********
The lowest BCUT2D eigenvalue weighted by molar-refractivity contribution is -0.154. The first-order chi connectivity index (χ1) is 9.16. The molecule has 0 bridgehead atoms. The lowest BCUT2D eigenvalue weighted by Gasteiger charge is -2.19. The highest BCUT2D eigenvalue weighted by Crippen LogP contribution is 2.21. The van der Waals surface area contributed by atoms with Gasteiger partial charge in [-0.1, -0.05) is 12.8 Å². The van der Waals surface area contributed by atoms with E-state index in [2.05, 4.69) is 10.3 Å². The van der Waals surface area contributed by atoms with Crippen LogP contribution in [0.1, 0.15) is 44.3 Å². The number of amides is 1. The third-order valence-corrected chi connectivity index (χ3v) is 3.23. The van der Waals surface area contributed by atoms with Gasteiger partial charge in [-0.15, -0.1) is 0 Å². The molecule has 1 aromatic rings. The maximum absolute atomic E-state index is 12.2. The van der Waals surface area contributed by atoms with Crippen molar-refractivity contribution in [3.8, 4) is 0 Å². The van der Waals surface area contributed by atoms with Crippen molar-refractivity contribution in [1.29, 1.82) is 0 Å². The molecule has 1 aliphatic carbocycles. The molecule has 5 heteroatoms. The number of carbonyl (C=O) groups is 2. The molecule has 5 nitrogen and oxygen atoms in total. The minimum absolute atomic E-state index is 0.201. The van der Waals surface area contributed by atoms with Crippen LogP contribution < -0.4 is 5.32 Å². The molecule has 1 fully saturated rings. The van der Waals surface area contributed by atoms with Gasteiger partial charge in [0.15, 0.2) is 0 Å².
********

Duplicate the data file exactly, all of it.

The lowest BCUT2D eigenvalue weighted by molar-refractivity contribution is -0.154. The first-order chi connectivity index (χ1) is 9.16. The molecule has 0 bridgehead atoms. The lowest BCUT2D eigenvalue weighted by Gasteiger charge is -2.19. The highest BCUT2D eigenvalue weighted by Crippen LogP contribution is 2.21. The van der Waals surface area contributed by atoms with Gasteiger partial charge in [-0.1, -0.05) is 12.8 Å². The van der Waals surface area contributed by atoms with E-state index in [2.05, 4.69) is 10.3 Å². The van der Waals surface area contributed by atoms with Crippen LogP contribution in [0.1, 0.15) is 44.3 Å². The number of amides is 1. The third-order valence-corrected chi connectivity index (χ3v) is 3.23. The van der Waals surface area contributed by atoms with Gasteiger partial charge in [-0.15, -0.1) is 0 Å². The molecule has 1 aromatic rings. The maximum absolute atomic E-state index is 12.2. The van der Waals surface area contributed by atoms with Crippen molar-refractivity contribution in [3.8, 4) is 0 Å². The van der Waals surface area contributed by atoms with Crippen molar-refractivity contribution in [1.29, 1.82) is 0 Å². The molecule has 1 aliphatic carbocycles. The molecule has 5 heteroatoms. The number of carbonyl (C=O) groups is 2. The molecule has 5 nitrogen and oxygen atoms in total. The minimum absolute atomic E-state index is 0.201. The van der Waals surface area contributed by atoms with Crippen LogP contribution < -0.4 is 5.32 Å². The molecule has 1 fully saturated rings. The van der Waals surface area contributed by atoms with Gasteiger partial charge in [0.15, 0.2) is 0 Å².